Email Marketing Part III: Understanding, and Measuring, Exit Points

We wrote last month about the flow of marketing emails – about how the many great benefits of your email campaign can only be realized if your viewers manage to make it all the way to the end of your process to what web marketers call a conversion. Exactly what constitutes a conversion changes dramatically depending on the specific industry and campaign in question. Sometimes a conversion is as simple as a sale. But conversions can also be defined as a visitor signing up for your newsletter, clicking more than one article on your blog, or a host of other end-goal activities. Regardless of exactly what a conversion means to your campaign, visitors will never get there if something interrupts the flow that we talked about before. However, understanding a generic concept like email flow is one thing, pinning down exactly where your exit points are, and more importantly, why those points are causing exits, is the more difficult tasks. To that end, we’d like to discuss some of the ways in which you can begin to find, and ultimately to understand, these traffic bottlenecks in your email marketing process.

It’s all about measurement

To really understand your traffic flow, you must have data to analyze. This of course means you must have some data to track, and you must have actually collected it. Unfortunately, the data you need is unlikely to be neatly stored in any single location (unless of course you’re using enterprise level email campaign software, in which case we’re not sure what you’re doing reading a small business blog, other than the obvious comedic value of course). Instead, the information is spread out across at least two analytics sources, Google Analytics (or some competitor, but really, isn’t everyone on Google?) and the statistics collected by your email campaign provider (if you have not yet actually run a campaign, get in touch with us for more information on how to get started; we know which systems work well and getting setup is easier than you might think).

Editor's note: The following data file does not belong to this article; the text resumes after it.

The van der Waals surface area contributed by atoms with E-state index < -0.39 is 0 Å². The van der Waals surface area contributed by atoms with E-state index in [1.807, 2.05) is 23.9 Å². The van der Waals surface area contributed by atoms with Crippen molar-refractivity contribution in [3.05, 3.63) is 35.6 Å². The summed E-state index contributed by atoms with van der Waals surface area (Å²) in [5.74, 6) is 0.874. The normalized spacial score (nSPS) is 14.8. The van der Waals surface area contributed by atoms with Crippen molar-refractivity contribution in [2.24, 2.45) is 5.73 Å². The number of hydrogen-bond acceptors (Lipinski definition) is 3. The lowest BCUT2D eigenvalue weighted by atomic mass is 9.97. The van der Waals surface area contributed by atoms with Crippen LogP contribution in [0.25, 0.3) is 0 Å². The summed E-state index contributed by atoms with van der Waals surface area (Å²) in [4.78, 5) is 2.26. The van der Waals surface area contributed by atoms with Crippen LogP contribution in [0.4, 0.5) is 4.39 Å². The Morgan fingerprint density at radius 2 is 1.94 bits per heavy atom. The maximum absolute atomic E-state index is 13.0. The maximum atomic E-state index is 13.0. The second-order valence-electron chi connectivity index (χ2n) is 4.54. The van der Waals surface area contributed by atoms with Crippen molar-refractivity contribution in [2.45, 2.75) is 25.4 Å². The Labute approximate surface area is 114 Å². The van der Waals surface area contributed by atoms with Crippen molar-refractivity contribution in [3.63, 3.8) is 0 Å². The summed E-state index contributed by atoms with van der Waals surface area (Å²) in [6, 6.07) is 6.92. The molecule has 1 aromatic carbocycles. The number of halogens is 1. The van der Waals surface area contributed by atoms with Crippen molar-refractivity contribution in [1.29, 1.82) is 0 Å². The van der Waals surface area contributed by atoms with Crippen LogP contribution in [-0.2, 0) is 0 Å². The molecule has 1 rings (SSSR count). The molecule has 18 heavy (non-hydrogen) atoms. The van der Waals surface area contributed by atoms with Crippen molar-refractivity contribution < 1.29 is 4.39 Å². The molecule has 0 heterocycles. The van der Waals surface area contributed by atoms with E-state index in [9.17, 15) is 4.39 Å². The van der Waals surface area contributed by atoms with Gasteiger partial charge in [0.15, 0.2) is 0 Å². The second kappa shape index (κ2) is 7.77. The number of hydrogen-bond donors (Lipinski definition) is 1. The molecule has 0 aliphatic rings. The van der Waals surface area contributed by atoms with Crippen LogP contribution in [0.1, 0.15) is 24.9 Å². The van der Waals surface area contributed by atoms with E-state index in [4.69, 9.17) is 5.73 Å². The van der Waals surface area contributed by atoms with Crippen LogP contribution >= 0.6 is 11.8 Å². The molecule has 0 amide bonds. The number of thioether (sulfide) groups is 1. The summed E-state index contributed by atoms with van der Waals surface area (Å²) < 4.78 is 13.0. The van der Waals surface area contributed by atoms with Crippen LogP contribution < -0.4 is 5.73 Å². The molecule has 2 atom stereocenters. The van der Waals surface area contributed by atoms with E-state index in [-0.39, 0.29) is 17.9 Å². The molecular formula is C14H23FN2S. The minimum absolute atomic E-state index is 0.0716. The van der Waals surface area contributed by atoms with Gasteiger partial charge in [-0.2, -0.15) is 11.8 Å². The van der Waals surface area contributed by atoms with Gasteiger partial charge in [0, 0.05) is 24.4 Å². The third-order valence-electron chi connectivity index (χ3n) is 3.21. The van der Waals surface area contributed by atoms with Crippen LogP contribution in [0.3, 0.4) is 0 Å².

Open Rate:

From your email provider you should be able to learn important details about the success and quality of your emails. Here you can find how many of your emails were actually opened, how many people clicked on an included link within one of those emails, and how many of your targets gave up and unsubscribed (or worse, marked you as spam). To understand the flow rate of your emails you’ll need to start here. After all, if someone never opens your message, what are the chances that they’ll find their way to your shopping cart system? Each piece of information represents one of the potential bottlenecks in your strategy.